The thing about writing a new blog is you want to see if anyone actually looks at it. So I was rather excited to see if someone had actually looked at the humble beginnings of my new blog.
I couldn’t quite believe it. Visitors from the UK, USA and Australia! That’s quite cool and amazing to think that someone, somewhere in another part of the world could be looking at my modelling efforts.
Well thank you whoever you are and please come back and visit again!
Hi! Welcome to my new blog. This is a new adventure for me as I’ve never ever showed my modelling off like this before. I was lucky enough to have my last layout – an N Gauge BR blue era layout – featured in Model Rail a year or so ago, however, I did not write the full text for this feature and the magazine made a conscious effort to avoid talking about how various parts of this layout were built, primarily because this has been done and continues to be done in so many monthly model railway articles.
In the last year or so, I have formed very important relationships with two fellow O gauge modellers, Graham Minshull and Kelvin Barnes.
I had seen Kelvin’s layouts for many years on the local exhibition circuit where I lived and always felt that they were head and shoulders above anything else on offer. They were not the biggest, but the quality of the layouts and the detail on every part of them including the engines and stock surpassed anything around. Quite simply, they were stunning.
It was only a year or so ago that this interest in his layouts developed into a more meaningful relationship after he was kind enough to acknowledge some of my abilities as represented in the George Street magazine article. This lead on to me being invited to help him operate one of his layouts at a local exhibition. Kelvin’s layouts are always in demand and was keen to accept my offer of help with the operation of his layouts. I loved his layouts so jumped at the chance to play trains with like-minded people. What a dream!
Kelvin has an excellent blog: https://kelvinsrailways.com and this is by no means a competition. If it was, I would lose because the quality of his work is incredible and his site is well established. It was however, Kelvin who encouraged me to start a blog to show off my talents and show some of my work off to a wider audience. So welcome to this blog. It doesn’t have a lot of content yet. However, it will grow and it will include more features on my layout and it’s stock and how the building of my layout is coming along.
On Saturday 10 March, I went with my friend Graham Minshull to the Norfolk Railway Society Show at Poringland, Norwich. We should have been joined by our good friend Kelvin Barnes – a stunning modeller – and long-term member of the Norfolk model railway exhibition circuit. However, he was too poorly to be with us and was missed by us and many of his friends who know him in Norwich.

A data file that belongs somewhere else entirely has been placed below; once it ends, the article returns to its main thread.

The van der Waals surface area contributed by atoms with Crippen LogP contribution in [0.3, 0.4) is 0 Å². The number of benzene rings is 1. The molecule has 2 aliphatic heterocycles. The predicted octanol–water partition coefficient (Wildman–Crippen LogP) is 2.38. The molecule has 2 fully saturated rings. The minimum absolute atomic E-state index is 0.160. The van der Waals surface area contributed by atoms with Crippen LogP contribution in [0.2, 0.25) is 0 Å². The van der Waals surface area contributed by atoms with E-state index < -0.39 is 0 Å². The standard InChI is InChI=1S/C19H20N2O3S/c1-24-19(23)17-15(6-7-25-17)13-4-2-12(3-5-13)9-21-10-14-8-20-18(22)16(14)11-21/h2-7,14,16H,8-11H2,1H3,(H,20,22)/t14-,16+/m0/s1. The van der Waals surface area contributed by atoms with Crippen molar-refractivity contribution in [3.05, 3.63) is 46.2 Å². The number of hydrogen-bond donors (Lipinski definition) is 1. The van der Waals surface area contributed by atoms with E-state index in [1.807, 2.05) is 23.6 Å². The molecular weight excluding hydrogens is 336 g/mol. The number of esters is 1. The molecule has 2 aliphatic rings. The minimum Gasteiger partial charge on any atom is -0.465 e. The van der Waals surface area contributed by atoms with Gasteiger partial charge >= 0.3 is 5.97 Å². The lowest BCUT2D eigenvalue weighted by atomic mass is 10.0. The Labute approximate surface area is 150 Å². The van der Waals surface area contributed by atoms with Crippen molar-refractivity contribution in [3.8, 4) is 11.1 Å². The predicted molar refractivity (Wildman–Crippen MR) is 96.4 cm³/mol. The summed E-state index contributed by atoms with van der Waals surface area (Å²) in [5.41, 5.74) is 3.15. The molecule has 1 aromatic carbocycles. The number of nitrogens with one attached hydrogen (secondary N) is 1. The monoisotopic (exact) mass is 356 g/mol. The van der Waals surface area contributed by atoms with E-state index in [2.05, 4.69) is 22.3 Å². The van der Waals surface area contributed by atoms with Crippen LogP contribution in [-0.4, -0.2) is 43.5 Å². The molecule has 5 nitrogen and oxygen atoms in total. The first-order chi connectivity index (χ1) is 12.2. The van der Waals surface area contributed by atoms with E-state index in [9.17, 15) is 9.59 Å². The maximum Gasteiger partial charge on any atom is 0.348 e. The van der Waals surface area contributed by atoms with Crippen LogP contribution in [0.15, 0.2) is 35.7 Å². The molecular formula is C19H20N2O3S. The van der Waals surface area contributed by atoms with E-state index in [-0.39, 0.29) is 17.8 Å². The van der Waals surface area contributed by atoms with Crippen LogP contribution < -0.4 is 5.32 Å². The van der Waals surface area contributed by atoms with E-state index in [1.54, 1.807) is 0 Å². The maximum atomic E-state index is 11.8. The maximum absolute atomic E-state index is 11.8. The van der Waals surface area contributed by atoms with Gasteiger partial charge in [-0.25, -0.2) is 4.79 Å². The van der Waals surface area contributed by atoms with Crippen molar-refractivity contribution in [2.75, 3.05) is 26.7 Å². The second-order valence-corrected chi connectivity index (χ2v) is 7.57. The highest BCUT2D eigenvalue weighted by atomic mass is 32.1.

We were showing one of Kelvin’s layouts – Merlin’s Lane, a BR Blue era engine depot using DCC power and engines with sound.
Here are a few pictures from that day. The exhibition also featured the odd item of rolling stock belonging to Graham and myself as well as items from Kelvin,
I will continue to post pictures of these Kelvin’s’ layouts as we travel across Norfolk and Suffolk. If you do see us, come over and say hello. I’m the young one!
When I started to add track and scenery to the baseboards that became George Street II, my N Gauge BR Blue era layout, I soon realised that this was going to be my biggest modelling project to date and I wanted it be really good. My previous incarnation of George Street – a small terminus, had been successful in many respects. I had learned some new card building skills as well welcoming DCC with a tentative hand. The layout was changed from DC to digital during its lifetime to improve its functionality and it certainly got plenty of praise from forums such as the NGF. However, its operation was limited still and it was very ‘square’ – an issue I had spoken about frequently on the couple of forums I participated in. Another layout would have to come along. And so George Street II grew up from many sketches to a large continuous run layout. As it developed from bare boards to a fully scenic layout, I was constantly amazed by how many people liked the layout on the N gauge forums. I was even more surprised and delighted when I realised it had caught the eye of modeller and photographer Chris Nevard. After a lot of preparation and sleepless nights finishing many little cameos and scenic sections, the layout was photographed and had its moment of fame in February 2017 when it graced the pages of Model Rail.
A Class 101 pulls away from George Street – my old N Gauge layout
I guess I fell for the charms of the Dapol 08 shunter like many people and the seeds were sown. A chat with SWMBO soon established that there was no way two layouts could exist in the garage, which, should have a car in it. Or so I was told!
And so with a deep breath, I decided that my layout, George Street II, should be broken up. I had no problems with N gauge modelling, in fact it was and has been getting better year after year. However, in hindsight, I should have made George Street II sectional. Its baseboards certainly allowed for that at the start, but foolishly I laid track across the boards and left it un-cut and as the scenery got added, that too, became larger and larger and it became one unmovable layout. There was no way it could be sold off so the tools came out and George Street II was broken up.